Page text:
| Helen Sharp
Case study: Family by Family
“Family by Family is one of the most inspiring approaches to assisting families going through tough times that I’ve come across in four decades.”
– Professor Emeritus Dorothy Scott
Family by Family isn’t rocket science – in fact, it makes a lot of sense but when you’re locked in a risk-averse environment such as child protection: the idea that families could help each other is almost unthinkable. I experienced a lot of resistance towards co-production from the social care sector but Family by Family is an excellent example of this happening in reality. The only problem is it’s happening in Australia which is a long way from here!
Family by Family is a social venture which links ‘seeking families’ (families who are struggling day to day and want something in their lives to be different) with ‘sharing families’ (families who have been through crisis and are now thriving despite living in circumstances that might be described as disadvantaged).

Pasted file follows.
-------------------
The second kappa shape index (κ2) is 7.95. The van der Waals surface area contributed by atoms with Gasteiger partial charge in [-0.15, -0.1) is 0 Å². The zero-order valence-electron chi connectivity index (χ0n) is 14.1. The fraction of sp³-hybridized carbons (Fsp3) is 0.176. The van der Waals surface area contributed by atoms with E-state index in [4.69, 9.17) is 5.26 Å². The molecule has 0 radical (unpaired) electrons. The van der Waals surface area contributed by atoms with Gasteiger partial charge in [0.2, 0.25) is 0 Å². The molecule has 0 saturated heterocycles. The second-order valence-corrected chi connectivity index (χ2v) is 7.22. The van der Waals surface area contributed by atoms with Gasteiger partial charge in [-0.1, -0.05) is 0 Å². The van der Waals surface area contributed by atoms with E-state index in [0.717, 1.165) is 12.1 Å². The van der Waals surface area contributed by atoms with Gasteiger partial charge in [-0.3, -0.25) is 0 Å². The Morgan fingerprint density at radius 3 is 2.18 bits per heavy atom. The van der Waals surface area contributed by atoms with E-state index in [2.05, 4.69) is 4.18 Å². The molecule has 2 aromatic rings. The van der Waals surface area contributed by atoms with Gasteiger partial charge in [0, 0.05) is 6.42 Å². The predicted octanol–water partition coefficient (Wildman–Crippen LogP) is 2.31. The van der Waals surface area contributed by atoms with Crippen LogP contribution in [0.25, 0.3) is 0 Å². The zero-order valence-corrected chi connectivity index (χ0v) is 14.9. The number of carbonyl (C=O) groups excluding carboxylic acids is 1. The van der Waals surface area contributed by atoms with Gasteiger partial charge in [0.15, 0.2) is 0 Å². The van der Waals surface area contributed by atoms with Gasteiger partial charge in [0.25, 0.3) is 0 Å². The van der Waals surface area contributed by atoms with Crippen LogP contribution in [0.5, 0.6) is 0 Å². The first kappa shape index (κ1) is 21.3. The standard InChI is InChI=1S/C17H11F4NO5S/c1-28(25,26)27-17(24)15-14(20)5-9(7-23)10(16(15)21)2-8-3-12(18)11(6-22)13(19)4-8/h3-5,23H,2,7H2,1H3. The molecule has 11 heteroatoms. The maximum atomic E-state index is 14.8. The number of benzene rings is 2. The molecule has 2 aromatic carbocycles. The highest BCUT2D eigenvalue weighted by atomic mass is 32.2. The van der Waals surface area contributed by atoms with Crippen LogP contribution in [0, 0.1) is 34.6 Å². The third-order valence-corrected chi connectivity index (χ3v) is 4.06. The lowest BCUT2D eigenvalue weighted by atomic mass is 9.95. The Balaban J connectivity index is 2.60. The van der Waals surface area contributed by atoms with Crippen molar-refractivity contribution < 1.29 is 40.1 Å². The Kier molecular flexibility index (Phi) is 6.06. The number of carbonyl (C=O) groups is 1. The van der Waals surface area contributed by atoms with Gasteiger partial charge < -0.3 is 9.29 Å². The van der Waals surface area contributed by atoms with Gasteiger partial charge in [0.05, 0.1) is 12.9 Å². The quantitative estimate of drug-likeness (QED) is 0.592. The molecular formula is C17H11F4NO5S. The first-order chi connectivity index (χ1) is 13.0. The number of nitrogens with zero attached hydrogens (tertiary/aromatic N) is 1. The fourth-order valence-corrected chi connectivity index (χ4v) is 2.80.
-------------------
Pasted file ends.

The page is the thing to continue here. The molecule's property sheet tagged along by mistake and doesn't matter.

It looks deceptively simple, but behind it is a very sophisticated understanding of what families need
Link-ups last a specific period of time and all families set goals for their involvement in the programme. Pairs of seeking and sharing families then organise the things that they will do together and these are specifically designed to assist, primarily the seeking families but the sharing families never stop learning themselves. Importantly, seeking families can in turn become sharing families once they feel able and sharing families are supported by professional coaches.
The amazing thing about Family by Family is its commitment to co-production. The original programme was co-designed and prototyped by families and many aspects were changed until they felt they had the right fit. When the programme was introduced to a new locality, the programme was revised with the local people to ensure it was relevant and made the most of the local resources. Family by Family’s ability and willingness to adapt is quite unique in my experience.
I wish a Social Care department somewhere in the UK would look at adopting this approach to complement the professionals and services. Watch their video – it really will inspire you…